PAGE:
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Analysis-N.Korea could ‘go small’ with tactical nukes if it resumes testing -Breaking


© Reuters. FILE PHOTO – People view a TV broadcasting news about North Korea’s latest tactical guided weapon testing, in Seoul (South Korea), April 17, 2022. REUTERS/Kim Hong-Ji/File Photo

Josh Smith

SEOUL (Reuters) – If North Korea resumes nuclear testing, it could include development of smaller “tactical” warheads meant for battlefield use and designed to fit on short-range missiles such as the one tested last weekend, analysts said.

Officials from the U.S. and South Korea say that there is evidence suggesting North Korea may be looking to reopen operations at Punggye Ri Nuclear Test Site. The tunnel was closed in 2018 but remains open for use.

The North tested a short-range missile for efficiency. This was the first test of a North Korean system linked to nuclear weapons.

Analysts warn that the addition of small warheads to short-range ballistic missiles might be dangerous for North Korea’s plans and deployments. This means Pyongyang will be able to field more and could instead of only threatening certain cities in order to prevent an attack, use them against many military targets throughout the South.

“North Korea doesn’t need to test to deploy tactical nuclear weapons, but it looks like we should expect to see a seventh and perhaps more lower-yield nuclear tests as they go about developing these weapons,” said Ankit Panda of the U.S.-based Carnegie Endowment for International Peace.

North Korea’s previous six nuclear tests saw it detonate progressively larger weapons; the final one was viewed as likely to be a thermonuclear weapon.

“They don’t need to demonstrate that they have a nuclear warhead, but this time they could be demonstrating that they have one small enough to put on a relatively small missile,” said Chun In-bum, a retired South Korean army general. This significantly increases dangers to the Korean peninsula, and more so the North Koreans capabilities.

The weekend missile test, its importance highlighted by the personal presence of leader Kim Jong Un, underscored recent warnings by the North that in a war, it would use nuclear weapons to wipe out the South’s military.

Concerns about North Korea’s latest tests and claims of “hypersonic weapons” have prompted Yoon Sukyel, the incoming South Korean president, to call for a strengthening of South Korea’s military defense system, as well as allowing preemptive strikes if there is an imminent attack.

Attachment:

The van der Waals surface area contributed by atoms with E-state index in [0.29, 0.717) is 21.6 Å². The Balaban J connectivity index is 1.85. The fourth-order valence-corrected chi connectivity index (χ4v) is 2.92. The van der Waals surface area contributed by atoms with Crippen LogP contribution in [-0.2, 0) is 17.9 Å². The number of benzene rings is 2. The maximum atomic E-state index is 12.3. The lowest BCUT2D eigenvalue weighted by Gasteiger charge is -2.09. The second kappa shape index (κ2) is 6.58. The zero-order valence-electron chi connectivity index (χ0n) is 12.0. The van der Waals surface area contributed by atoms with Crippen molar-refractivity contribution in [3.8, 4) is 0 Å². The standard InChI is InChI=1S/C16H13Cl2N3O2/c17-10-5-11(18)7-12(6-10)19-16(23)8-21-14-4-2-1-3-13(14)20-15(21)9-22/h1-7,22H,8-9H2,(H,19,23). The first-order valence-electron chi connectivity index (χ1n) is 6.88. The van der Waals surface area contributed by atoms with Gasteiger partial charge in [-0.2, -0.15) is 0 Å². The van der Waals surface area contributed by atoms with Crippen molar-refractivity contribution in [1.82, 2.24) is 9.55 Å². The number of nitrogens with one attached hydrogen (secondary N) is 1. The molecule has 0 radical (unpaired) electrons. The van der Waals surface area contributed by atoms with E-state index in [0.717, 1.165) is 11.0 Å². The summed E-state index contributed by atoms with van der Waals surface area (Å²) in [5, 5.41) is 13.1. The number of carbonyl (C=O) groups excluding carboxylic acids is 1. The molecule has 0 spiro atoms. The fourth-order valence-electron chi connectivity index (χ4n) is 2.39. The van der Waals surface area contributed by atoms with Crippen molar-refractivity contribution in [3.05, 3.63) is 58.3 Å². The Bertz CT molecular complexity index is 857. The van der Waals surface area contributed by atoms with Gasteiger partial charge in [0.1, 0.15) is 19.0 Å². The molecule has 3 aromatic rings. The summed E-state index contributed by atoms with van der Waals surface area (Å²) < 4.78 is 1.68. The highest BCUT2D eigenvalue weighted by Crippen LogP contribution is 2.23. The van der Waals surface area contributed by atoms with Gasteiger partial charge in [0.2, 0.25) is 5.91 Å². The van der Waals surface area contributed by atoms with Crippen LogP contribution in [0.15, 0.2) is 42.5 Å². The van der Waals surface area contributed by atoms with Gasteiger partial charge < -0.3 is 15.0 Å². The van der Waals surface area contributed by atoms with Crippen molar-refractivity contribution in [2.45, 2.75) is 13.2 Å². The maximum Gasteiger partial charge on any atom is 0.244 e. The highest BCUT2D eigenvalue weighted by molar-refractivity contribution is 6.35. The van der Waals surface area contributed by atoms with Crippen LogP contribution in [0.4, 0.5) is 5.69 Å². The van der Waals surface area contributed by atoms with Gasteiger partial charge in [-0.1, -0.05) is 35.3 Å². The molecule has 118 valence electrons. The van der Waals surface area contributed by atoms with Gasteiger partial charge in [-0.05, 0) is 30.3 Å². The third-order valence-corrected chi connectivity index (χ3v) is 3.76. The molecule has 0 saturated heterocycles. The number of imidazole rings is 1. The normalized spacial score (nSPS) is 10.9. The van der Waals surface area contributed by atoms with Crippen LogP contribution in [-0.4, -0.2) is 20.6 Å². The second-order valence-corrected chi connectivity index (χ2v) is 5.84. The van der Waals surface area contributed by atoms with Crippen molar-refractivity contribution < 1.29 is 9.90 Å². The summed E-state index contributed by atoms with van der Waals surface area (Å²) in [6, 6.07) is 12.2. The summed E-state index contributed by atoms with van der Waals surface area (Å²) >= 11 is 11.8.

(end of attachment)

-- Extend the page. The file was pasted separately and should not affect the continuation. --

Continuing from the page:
Although there is not a universally agreed definition of a tactical nuke weapon, the term is often used to refer to land-based and airborne missiles that can be deployed on the battlefield with ranges less than 500km (300 miles).

Although their yield (or explosion size) is usually smaller than that of other nuclear weapons, warheads with smaller physical dimensions can still have large yields.

Tactical nuclear weapons were viewed by both the U.S.A. and Soviet Union as an effective way of resisting other enemies’ catastrophic advances on the battlefield during the Cold War. Some analysts believe leaders could be more willing to fire them because they are less damaging than larger, strategic-use weapons.

The U.S. Defense Intelligence Agency already assessed in 2017 that North Korea might miniaturize nuclear weapons for its entire delivery system, including short-range missiles (SRBMs), and intercontinental missiles.

Kim Jong Un in January 2021 touted the country’s ability to assemble small nuclear warheads and listed making “nuclear weapons smaller and lighter for more tactical uses” as a core strategic task.

Panda said his research showed that the North has several options, including “gun-type” warheads of the sort used in the Little Boy bomb in 1945, and the plutonium-based linear implosion bomb, which has been used for especially small nuclear weapons such as the U.S. W48 artillery shell.

However, gun-type weapons contain too much high-enriched uranium fuel and plutonium based linear explosion bombs have too much plutonium. North Korea may continue using the standard spherical-implosion fission weapon it already has.

Panda claimed that North Korea’s warheads have been shown off and fit easily on its KN-23/KN-24 SRBMs. Analysts aren’t sure if these systems can be considered nuclear-capable.

He said that Saturday’s test revealed their ambitions to build smaller warheads.

Panda indicated that they suspect the enemy would test these as it is possible to design a warhead with a smaller size to fit into smaller spaces.

Such tests could be accompanied by a “show-and-tell” element where Kim visits the Nuclear Weapons Institute and inspects a mocked-up tactical nuclear warhead, he added.